Update 8/19/2011: PHIUS just published its response [PDF].
Today, tweets exploded on our Passive House list maintained through Twitter. It started with word this morning that the Passivhaus Institut, founded by Dr. Wolfgang Feist in 1996, had revoked certifier status held by Passive House US (PHIUS), the only Passive House certifier in the United States. This news was verified by Dr. Feist himself on Twitter, with a link to an open letter issued by the Passivhaus Institut explaining what was going on.
According to the open letter: “[R]ecent actions by PHIUS have culminated both in breaches of contract and good faith, unnecessarily reinforcing false divisions within the Passive House community. In light of PHIUS’ disregard for its standing agreements with PHI, we are left with no other choice but to suspend all standing contracts.”
So what happened? Three main things.
First, PHIUS allegedly certified Passive House buildings without the requisite documentation, threatening the integrity of the standard. I’ve contacted Dr. Feist in an effort to determine which buildings were certified in this manner and will update this article upon hearing from him, the Passivhaus Institut, or PHIUS.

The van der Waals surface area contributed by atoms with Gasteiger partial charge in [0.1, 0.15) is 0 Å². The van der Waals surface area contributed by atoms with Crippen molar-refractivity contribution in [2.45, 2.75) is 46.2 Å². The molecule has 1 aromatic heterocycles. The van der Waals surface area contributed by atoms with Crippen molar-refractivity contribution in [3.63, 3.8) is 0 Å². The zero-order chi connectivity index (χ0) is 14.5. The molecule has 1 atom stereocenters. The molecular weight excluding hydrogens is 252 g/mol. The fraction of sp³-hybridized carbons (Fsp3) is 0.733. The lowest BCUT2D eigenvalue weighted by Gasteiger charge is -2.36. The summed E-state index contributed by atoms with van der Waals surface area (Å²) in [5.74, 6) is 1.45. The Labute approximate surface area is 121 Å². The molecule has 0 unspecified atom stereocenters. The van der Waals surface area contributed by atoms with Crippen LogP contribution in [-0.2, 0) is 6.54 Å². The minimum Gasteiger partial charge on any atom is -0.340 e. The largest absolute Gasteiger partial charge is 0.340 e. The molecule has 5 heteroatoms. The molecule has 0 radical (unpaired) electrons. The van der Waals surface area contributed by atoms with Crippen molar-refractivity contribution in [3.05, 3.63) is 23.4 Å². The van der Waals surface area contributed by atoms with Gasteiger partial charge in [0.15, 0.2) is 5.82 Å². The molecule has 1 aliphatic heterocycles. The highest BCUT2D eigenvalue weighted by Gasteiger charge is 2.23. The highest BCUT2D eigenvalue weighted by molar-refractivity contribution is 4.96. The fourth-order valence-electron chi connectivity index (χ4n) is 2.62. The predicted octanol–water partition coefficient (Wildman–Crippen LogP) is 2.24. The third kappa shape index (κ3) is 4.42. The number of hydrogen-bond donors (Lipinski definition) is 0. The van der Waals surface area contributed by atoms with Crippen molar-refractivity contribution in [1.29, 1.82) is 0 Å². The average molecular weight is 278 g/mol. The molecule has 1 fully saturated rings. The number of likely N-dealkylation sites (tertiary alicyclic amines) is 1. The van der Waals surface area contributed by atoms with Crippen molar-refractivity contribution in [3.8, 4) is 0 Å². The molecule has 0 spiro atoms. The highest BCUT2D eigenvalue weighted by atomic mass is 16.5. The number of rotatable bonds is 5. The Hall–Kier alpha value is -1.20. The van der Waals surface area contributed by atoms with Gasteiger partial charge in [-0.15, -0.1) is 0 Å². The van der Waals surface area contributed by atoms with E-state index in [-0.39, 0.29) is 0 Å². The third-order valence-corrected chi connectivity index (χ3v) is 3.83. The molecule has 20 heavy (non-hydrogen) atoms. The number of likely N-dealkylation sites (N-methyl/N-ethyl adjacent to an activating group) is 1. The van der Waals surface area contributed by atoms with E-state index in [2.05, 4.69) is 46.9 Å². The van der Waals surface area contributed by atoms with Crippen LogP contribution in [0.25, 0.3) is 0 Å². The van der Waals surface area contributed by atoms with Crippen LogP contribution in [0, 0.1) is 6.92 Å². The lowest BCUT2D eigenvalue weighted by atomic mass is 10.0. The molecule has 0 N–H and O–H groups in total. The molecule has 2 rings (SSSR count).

Second, PHIUS allegedly infringed the Passivhaus Institut’s copyright in the PHPP software by selling and making changes to it without authorization or license.
Third, PHIUS introduced a competing professional certification scheme and allegedly refused to honor existing contractual obligations with the Passivhaus Institut.
What’s next? Buildings can be certified through an authorized Passive House Building Certifier (the list is here), who can provide certification anywhere in the world. The Certified Passive House Designer designation is available worldwide, including via the Passive House Academy in New York. And the 2007 English language version of PHPP can be purchased from the Passivhaus Institut.
I emailed Katrin Klingenberg, founder of PHIUS, for comment and will update this article when I receive a response.
[+] Passive House: a public good – open letter.
Credit: Passivhaus Institut.